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Video:How to Photograph Interiors

with Chris Davis

When photographing interiors consider the lighting, setting, and framing of the photo to really make the subject look appealing and make a real estate listings stand out. Watch this About.com video for more on how to photograph interiorsSee Transcript

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Transcript:How to Photograph Interiors

Hi I'm Chris Davis for About.com.  We have all taken pictures indoors, however, how often do you choose the indoors as your subject. 

The Interior Photo Subject

Start by looking at your subject.  It's pretty much impossible to include an entire room in a single shot.  You will want to select the best portion of the room to photograph.   Also, take into consideration interesting features throughout the room.   This could be the room shape, furniture, or colors and contrast of the walls.  All of these elements can add interest to the room.

But you do want to be careful.  If their is too much going on in the room it will begin to feel cluttered, drawing attention away form the room.   Take a minute and tidy up.  Less is more.  You want to accentuate and highlight the room.  Ultimately you don't want the room to look lived in.  It may seem odd, but you aren't photographing personal belongings, you are photographing the room.   Move the pillows off the furniture, remove one or two nick nacks and simplify the space.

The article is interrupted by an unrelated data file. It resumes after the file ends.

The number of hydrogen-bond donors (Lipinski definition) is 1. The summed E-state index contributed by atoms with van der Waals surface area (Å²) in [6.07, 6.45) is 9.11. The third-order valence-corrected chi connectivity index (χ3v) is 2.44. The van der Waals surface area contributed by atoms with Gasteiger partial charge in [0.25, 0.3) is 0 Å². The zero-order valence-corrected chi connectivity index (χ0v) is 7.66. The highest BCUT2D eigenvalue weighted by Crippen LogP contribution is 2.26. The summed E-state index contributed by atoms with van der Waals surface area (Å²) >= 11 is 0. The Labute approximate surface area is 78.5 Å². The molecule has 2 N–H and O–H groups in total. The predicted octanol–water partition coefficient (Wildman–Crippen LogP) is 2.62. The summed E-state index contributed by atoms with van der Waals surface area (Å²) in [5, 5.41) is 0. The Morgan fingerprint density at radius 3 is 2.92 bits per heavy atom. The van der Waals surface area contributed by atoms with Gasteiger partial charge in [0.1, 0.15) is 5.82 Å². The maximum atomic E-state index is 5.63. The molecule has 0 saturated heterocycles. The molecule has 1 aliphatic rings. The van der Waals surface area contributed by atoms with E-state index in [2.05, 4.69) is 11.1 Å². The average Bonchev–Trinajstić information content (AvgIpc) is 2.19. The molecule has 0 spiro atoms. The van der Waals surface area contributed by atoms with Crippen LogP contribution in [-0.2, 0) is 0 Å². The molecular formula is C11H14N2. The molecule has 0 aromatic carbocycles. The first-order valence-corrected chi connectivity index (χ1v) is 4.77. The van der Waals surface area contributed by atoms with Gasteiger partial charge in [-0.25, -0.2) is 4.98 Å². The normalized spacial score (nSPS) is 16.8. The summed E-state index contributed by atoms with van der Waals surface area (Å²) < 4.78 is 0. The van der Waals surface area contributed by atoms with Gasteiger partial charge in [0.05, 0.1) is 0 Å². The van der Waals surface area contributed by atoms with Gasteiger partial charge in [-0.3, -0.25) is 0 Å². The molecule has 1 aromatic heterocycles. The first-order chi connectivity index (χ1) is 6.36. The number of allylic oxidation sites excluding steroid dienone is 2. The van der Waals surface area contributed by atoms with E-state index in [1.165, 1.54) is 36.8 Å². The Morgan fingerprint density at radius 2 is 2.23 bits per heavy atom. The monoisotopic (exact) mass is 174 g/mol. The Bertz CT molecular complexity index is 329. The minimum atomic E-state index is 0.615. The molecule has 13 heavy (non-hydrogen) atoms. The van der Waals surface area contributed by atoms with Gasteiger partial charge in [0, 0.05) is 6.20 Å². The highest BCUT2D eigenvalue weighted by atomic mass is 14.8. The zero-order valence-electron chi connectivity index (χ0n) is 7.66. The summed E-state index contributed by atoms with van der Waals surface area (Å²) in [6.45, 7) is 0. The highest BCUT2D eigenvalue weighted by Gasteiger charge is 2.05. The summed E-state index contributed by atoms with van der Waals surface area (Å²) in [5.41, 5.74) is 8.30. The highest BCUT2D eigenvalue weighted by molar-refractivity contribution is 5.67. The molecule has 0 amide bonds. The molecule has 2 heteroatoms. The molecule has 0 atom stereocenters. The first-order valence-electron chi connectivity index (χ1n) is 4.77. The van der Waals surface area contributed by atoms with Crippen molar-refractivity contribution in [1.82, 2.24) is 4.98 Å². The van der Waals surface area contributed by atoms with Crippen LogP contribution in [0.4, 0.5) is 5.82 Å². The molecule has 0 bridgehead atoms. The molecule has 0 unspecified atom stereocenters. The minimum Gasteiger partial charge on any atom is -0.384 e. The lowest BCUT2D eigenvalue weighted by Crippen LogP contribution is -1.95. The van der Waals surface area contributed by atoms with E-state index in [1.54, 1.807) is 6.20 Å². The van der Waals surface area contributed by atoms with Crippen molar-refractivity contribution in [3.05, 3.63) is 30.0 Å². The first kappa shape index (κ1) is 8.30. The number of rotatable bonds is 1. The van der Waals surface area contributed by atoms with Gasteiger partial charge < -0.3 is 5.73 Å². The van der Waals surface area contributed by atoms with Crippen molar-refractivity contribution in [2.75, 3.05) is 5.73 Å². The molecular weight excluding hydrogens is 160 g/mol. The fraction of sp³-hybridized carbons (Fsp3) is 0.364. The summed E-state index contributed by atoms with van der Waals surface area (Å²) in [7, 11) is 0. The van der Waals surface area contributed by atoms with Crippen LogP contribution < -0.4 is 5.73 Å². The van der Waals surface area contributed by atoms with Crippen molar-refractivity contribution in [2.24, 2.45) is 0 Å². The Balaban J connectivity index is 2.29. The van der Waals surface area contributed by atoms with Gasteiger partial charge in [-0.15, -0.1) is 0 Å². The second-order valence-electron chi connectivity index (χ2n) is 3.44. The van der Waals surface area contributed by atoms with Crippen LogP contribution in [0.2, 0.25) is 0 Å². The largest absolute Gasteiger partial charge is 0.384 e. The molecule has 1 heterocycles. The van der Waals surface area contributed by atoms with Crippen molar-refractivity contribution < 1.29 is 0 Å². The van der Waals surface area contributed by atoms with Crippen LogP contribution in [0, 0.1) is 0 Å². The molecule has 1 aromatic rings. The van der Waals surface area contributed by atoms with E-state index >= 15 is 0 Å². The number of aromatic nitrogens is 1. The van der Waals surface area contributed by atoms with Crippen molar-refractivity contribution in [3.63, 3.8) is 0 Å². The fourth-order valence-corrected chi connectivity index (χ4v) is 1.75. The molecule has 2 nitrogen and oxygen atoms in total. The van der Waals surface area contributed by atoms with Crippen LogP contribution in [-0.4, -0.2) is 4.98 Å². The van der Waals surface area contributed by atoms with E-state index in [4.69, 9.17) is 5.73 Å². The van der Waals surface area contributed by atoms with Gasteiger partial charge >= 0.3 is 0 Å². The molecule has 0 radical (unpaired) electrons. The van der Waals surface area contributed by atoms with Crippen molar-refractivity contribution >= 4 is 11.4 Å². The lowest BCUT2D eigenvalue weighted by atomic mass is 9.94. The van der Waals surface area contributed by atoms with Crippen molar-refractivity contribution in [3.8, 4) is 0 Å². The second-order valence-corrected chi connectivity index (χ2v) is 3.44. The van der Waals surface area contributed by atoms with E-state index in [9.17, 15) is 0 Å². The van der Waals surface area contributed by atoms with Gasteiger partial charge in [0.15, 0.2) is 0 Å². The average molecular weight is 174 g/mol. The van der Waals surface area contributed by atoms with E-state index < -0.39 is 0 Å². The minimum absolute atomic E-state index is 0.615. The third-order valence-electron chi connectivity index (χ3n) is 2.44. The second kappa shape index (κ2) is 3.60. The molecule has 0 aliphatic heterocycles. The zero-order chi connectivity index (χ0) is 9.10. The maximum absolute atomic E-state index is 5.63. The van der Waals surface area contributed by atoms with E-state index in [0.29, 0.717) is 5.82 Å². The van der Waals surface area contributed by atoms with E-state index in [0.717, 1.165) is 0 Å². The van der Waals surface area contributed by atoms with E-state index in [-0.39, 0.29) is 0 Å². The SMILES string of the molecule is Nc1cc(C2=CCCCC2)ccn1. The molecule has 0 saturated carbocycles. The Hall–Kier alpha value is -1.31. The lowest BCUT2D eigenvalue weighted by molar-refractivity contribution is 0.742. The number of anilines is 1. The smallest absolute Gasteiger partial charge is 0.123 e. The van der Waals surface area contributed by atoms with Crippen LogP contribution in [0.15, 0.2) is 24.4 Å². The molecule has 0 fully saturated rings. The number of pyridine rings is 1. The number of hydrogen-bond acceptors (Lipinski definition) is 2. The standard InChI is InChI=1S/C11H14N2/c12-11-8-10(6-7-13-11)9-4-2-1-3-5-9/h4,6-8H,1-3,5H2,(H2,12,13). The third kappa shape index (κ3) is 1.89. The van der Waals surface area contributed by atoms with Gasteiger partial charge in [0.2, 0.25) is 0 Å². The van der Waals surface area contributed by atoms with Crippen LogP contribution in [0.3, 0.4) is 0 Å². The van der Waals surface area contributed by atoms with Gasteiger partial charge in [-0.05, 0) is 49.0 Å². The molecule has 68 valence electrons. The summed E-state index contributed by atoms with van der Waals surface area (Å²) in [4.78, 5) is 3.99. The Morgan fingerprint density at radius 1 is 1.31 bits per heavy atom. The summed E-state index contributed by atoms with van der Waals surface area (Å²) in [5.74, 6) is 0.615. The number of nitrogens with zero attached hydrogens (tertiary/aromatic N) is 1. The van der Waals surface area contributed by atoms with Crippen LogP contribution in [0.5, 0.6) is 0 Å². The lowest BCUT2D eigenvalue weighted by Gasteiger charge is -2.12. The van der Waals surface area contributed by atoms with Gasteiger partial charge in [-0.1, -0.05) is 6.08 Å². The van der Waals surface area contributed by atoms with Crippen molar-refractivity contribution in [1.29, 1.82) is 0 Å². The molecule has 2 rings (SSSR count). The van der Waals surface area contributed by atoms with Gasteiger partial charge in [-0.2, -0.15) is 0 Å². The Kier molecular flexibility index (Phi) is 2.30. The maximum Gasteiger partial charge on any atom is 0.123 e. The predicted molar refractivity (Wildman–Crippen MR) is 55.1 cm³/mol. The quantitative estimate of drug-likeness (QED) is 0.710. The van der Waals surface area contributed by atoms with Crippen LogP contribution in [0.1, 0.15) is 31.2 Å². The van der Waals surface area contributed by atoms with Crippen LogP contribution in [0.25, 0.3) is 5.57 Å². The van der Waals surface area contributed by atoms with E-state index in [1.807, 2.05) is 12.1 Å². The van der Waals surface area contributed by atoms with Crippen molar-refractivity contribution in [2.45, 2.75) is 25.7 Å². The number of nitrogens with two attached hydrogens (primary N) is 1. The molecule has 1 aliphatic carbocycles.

Establish Even Lighting in Interiors

If possible avoid placing bright windows in the frame.  It can cause problems with achieving the proper exposure.  Too much light washing in form a window will create hot spots in your photograph.  Try turning on as many lights as possible within the room.  Often time it will help even out the overall light while creating some depth and texture to the picture.  If you have exterior lights or a directional flash experiment with different placements and test shots until you achieve the look you are striving for.  If in doubt aim them up, bouncing the light of the ceiling.   If the window light still remains too intense wait for an overcast day, or a time of day that doesn't have light casting through the window.

Points of Focus and Interest in the Photo

Use a tripod.  A beautiful interior photograph will quickly become ruined by crooked vertical and horizontal lines.  Your viewers attention will be drawn away from the subject and focused on the unevenness of the lines.  Keep the camera level on the tripod by not tilting up or down. This will help eliminate any odd angles.  

Once you have captured the interior take a moment and shoot a few close-ups of interesting elements within the room.  This creates a nice addition to the larger interior shots.

Lighting is key, however, don't be afraid to experiment.  Interesting effects can be achieved when you start playing with light.  To learn more check us out on the web at About.com.  Thanks for watching.

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